9 January, 2014
CD and Other Review

Review: Berkeley: Complete Music for violin and piano (Paling, Teniswood-Harvey)

Lennox Berkeley has often been more of a biographical footnote than a well known composer. Highly regarded as a teacher (students include Richard Rodney Bennett and the recently passed John Tavener), his oeuvre includes symphonies, opera and chamber music. A collaborator of Britten, he was equally friendly with Ravel and Les Six and his output has a more international sound than many of his British contemporaries. Written between the 1930s and the 1950s, his works for violin and piano immediately strike one for their clarity of purpose. Here is chamber music that is both cultured and approachable. The English violinist Edwin Paling together with the Tasmanian- based pianist Arabella Teniswood- Harvey (the wife of Michael Kieran), proves to be an ideal musician for the task at hand. And here is a task that is both scholastic and musical, bringing together a previously unpublished first Violin Sonata as attractive as any of the other works in this program. Equally fine are the Introduction and Allegro composed for the underrated Israeli violinist Ivry Gitlis and the earlier second sonata written whilst Berkeley studied with Nadia Boulanger. Whilst it is not necessarily ground breaking in terms of invention, Berkeley’s chamber music for violin and piano is…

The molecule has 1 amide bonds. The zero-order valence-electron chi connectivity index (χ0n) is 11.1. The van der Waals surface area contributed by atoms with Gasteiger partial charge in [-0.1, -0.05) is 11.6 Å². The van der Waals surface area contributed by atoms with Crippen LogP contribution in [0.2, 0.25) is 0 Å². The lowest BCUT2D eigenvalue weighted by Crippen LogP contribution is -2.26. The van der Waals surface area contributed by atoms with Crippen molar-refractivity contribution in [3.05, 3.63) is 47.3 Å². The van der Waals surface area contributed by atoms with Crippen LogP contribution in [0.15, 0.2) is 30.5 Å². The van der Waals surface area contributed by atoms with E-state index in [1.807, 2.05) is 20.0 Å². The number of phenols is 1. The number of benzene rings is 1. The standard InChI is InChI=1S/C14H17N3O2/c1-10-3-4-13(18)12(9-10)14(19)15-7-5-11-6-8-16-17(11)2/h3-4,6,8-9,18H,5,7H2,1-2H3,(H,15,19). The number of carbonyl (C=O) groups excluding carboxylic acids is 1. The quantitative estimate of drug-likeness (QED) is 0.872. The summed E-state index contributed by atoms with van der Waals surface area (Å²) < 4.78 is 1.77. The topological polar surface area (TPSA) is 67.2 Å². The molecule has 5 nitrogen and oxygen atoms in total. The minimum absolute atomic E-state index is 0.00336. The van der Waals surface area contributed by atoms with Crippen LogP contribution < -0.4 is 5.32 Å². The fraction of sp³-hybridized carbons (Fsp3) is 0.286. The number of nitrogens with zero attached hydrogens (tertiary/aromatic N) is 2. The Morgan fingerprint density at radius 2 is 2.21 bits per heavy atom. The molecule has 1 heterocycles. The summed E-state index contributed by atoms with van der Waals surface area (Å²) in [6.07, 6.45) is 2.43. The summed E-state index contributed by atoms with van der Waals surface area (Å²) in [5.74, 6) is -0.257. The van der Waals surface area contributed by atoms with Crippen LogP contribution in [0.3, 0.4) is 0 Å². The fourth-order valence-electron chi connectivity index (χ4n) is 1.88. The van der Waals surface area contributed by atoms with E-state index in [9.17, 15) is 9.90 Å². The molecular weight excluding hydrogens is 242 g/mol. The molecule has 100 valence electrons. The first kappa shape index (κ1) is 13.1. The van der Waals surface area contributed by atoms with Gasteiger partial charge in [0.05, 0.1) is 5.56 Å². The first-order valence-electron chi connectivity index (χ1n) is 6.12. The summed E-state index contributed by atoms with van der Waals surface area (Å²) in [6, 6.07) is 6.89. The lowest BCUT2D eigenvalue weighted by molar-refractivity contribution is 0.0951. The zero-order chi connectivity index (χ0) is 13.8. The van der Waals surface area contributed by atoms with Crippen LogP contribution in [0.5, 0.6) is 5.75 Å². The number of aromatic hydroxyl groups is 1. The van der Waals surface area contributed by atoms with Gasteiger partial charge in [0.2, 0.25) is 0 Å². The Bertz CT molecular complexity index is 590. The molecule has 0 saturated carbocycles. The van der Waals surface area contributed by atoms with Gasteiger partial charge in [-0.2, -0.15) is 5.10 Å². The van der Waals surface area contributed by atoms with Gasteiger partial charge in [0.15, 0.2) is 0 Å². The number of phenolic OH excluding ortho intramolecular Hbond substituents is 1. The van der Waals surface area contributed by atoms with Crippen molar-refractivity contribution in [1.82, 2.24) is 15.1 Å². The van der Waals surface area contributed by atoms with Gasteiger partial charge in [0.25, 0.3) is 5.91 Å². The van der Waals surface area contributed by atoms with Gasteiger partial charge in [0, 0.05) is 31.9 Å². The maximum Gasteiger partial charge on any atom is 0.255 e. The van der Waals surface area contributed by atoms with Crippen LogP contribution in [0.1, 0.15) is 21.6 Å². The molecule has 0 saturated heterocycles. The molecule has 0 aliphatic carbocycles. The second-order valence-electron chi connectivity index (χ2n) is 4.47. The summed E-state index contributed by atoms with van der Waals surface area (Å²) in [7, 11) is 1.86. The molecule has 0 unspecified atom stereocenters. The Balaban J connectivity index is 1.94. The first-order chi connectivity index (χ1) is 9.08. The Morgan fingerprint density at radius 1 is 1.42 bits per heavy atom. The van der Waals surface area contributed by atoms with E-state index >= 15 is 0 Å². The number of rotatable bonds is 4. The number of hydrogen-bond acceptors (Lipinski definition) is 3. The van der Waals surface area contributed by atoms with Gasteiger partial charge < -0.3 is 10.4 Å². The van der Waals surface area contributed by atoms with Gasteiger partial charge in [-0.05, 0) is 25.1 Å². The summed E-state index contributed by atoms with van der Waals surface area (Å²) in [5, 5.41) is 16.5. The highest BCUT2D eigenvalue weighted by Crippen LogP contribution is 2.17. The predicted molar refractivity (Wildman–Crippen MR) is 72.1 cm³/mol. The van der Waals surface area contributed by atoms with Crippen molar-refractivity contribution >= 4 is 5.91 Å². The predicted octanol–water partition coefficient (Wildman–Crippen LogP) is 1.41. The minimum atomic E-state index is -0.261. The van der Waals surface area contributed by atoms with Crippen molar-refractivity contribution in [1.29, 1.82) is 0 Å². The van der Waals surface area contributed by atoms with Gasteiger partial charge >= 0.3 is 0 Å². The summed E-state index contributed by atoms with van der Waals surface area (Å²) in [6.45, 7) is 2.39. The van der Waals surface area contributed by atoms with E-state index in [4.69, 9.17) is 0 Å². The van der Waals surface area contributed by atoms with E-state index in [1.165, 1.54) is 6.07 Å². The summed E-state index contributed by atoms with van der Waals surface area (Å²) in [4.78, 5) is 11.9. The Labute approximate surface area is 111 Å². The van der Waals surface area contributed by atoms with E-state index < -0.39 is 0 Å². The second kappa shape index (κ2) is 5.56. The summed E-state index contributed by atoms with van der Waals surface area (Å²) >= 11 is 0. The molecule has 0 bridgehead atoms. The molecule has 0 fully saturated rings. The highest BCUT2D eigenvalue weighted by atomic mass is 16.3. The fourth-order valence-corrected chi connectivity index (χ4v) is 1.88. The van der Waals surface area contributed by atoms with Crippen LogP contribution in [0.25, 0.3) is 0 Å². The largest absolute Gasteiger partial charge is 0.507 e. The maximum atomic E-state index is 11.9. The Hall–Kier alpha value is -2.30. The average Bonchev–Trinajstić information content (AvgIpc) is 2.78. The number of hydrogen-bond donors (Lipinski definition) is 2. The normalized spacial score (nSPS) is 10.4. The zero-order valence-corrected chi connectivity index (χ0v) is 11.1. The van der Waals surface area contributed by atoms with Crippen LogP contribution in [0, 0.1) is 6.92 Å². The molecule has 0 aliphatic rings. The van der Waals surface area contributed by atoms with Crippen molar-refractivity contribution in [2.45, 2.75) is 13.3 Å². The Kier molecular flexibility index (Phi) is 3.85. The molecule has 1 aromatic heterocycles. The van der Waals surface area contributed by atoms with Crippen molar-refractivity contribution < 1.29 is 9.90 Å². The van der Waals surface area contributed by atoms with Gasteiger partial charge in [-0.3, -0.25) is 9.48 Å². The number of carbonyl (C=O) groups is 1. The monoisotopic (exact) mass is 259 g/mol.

9 January, 2014
CD and Other Review

Review: Henze: Complete Deutsche Grammophon Recordings

Hans Werner Henze regarded himself as an outsider in terms of politics, sexuality and race. Upon fleeing Germany in the early fifties, he arrived in Italy where he would remain for the rest of his life – the Teutonic tempered by the Neapolitan sun and indeed the Italian language. He quickly solidified his position as the preeminent German symphonic composer this side of Hindemith although he was seen as conservatively tuneful by the likes of Boulez and Stockhausen. It was during this period that Deutsche Gramophon recorded much of his work commencing with the  Neapolitan Songs written for the great Dietrich Fischer-Dieskau. Such fine recordings form the bulk of this important 16CD set. DFD also features in excerpts from the opera Elegy for Young Lovers and the pro-‘Red’ cantata  Der Floss der Medusa (the straw that broke the German middle class back when a red flag was unfurled at the premiere). Highlights include the sublime works commissioned by Paul Sacher, the double concerto for harp and oboe featuring the Holligers and the magical  Fantasia for strings (1966) – a movement of which was used over the closing credits to  The Exorcist. Later works are included as well as the delightful Undine – the approachable…